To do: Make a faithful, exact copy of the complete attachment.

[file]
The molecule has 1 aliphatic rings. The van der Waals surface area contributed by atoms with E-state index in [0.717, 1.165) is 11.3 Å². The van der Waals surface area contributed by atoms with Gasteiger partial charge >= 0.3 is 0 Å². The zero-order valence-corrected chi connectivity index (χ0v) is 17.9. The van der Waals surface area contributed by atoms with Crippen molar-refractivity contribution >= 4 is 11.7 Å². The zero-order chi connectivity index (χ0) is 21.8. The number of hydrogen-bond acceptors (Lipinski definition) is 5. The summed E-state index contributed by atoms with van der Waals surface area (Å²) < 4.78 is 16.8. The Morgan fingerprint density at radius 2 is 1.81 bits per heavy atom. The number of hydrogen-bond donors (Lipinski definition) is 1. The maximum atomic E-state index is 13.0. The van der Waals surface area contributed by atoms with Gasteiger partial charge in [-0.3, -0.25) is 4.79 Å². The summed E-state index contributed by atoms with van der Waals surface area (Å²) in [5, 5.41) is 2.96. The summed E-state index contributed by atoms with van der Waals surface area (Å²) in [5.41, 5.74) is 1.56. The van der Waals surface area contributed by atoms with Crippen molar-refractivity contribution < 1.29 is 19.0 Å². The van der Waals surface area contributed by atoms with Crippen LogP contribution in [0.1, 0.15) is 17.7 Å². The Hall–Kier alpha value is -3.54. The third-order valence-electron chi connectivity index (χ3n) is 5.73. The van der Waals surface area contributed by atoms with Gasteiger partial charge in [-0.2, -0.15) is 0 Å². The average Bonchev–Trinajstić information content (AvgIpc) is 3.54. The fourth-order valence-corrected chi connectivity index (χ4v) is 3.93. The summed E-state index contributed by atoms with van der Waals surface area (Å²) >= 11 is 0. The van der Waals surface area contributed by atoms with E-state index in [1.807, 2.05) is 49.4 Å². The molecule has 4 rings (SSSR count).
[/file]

The molecule has 1 aliphatic rings. The van der Waals surface area contributed by atoms with E-state index in [0.717, 1.165) is 11.3 Å². The van der Waals surface area contributed by atoms with Gasteiger partial charge >= 0.3 is 0 Å². The zero-order valence-corrected chi connectivity index (χ0v) is 17.9. The van der Waals surface area contributed by atoms with Crippen molar-refractivity contribution >= 4 is 11.7 Å². The zero-order chi connectivity index (χ0) is 21.8. The number of hydrogen-bond acceptors (Lipinski definition) is 5. The summed E-state index contributed by atoms with van der Waals surface area (Å²) < 4.78 is 16.8. The Morgan fingerprint density at radius 2 is 1.81 bits per heavy atom. The number of hydrogen-bond donors (Lipinski definition) is 1. The maximum atomic E-state index is 13.0. The van der Waals surface area contributed by atoms with Gasteiger partial charge in [-0.3, -0.25) is 4.79 Å². The summed E-state index contributed by atoms with van der Waals surface area (Å²) in [5, 5.41) is 2.96. The summed E-state index contributed by atoms with van der Waals surface area (Å²) in [5.41, 5.74) is 1.56. The van der Waals surface area contributed by atoms with Crippen molar-refractivity contribution < 1.29 is 19.0 Å². The van der Waals surface area contributed by atoms with Crippen LogP contribution in [0.1, 0.15) is 17.7 Å². The Hall–Kier alpha value is -3.54. The third-order valence-electron chi connectivity index (χ3n) is 5.73. The van der Waals surface area contributed by atoms with Gasteiger partial charge in [-0.2, -0.15) is 0 Å². The average Bonchev–Trinajstić information content (AvgIpc) is 3.54. The fourth-order valence-corrected chi connectivity index (χ4v) is 3.93. The summed E-state index contributed by atoms with van der Waals surface area (Å²) >= 11 is 0. The van der Waals surface area contributed by atoms with E-state index in [1.807, 2.05) is 49.4 Å². The molecule has 4 rings (SSSR count).